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The latest quarterly edition of the European Restructuring Monitor (ERM) published by the European Foundation for the Improvement of Living and Working Conditions (Eurofound) shows that while the European Union (EU) technically emerged from the recession eighteen months ago, growth continues to be sluggish, hesitant and unequally spread, Restructuring measures appear increasingly to be affecting public sector employment as a result of widespread public spending restrictions and cuts.
Unemployment in the European Union has been stable at 9.6% over the last six months but labour market performance, continues to vary widely across EU member states. Some countries are experiencing robust growth, notably Sweden, Poland and Germany, while others have stagnant or contracting economies, even when not technically in recession, such as Greece, Ireland and Spain.
Over the last quarter (1 October to 31 December 2010), the ERM reported 304 cases of restructuring of which 172 were cases of restructuring involving job loss.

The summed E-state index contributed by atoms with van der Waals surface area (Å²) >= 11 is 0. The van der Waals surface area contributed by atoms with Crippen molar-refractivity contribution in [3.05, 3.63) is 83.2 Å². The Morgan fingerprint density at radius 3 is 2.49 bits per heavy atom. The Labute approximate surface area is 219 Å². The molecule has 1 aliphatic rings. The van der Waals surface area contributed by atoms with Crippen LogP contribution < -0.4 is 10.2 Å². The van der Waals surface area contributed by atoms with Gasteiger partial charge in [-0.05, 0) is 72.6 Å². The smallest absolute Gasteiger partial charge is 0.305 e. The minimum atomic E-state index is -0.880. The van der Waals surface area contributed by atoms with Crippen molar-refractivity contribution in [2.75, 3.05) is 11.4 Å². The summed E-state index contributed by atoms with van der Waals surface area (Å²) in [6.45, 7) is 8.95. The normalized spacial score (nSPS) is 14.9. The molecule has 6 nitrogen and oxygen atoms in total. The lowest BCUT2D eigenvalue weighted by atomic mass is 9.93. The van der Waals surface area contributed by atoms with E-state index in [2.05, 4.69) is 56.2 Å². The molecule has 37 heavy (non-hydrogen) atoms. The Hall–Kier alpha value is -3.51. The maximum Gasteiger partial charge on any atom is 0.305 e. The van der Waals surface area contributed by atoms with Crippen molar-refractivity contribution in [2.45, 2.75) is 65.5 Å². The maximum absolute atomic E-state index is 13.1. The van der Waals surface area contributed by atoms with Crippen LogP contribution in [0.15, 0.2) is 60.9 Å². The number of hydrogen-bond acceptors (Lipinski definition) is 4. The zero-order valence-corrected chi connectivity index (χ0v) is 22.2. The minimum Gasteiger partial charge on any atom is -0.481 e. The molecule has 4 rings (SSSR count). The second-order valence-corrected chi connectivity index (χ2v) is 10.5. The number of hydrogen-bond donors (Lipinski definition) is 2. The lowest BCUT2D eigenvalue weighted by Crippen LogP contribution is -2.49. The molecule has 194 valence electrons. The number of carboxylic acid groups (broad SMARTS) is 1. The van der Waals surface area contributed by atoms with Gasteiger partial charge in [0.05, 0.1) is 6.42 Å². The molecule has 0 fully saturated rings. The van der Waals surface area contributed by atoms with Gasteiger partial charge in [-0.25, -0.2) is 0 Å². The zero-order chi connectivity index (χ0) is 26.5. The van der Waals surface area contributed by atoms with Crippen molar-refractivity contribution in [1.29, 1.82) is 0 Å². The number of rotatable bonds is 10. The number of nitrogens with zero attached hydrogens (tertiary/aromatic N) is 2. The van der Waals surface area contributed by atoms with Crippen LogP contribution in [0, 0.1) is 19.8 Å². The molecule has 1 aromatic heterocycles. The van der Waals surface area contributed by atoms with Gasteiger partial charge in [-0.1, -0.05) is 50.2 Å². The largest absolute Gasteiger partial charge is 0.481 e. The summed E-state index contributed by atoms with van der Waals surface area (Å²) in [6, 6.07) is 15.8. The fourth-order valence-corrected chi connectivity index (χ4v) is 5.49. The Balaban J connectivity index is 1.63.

Total announced job losses were approximately 88,0000 in the quarter as against announced job creation of just over +47,000. The public administration sector reported by far the largest number of announced job losses (-23,000) followed by health and social work (-6,126), construction (-6,045) auto manufacturing (-6,018) and financial intermediation (-5,282 jobs). As in the previous quarter, the second-ranking sector was computer and related activities with +7,121 job gains, just ahead of the retail sector recording another +6,306 new jobs. Fewer, albeit significant, job gains were also announced in other business activities (+4,375 jobs) and financial intermediation (+3,050).
The largest case of restructuring-related job losses in the ERM relates to the announcement in November of an early retirement scheme and redundancy package designed to cut -5,000 jobs at Ireland's Health Service Executive (HSE) by the end of 2010, followed by Birmingham city council reducing its workforce by one third over the next four years, and car manufacturer Renault which plans to shed -3,000 jobs in France over the next three years.
One of the largest cases of job creation was announced in Ireland where British supermarket chain Iceland aims to create over +2,000 new jobs over the next four years. The merger between French company Atos Origin and Siemens IT Solutions and Services will lead to a large recruitment drive aimed at filling between +7,000 and +8,000 new positions globally of which +1,600 will be in France. Also, BNL-BNP Paribas, one of the main banking groups operating in Italy, plans to recruit +1,500 people by the end of 2012.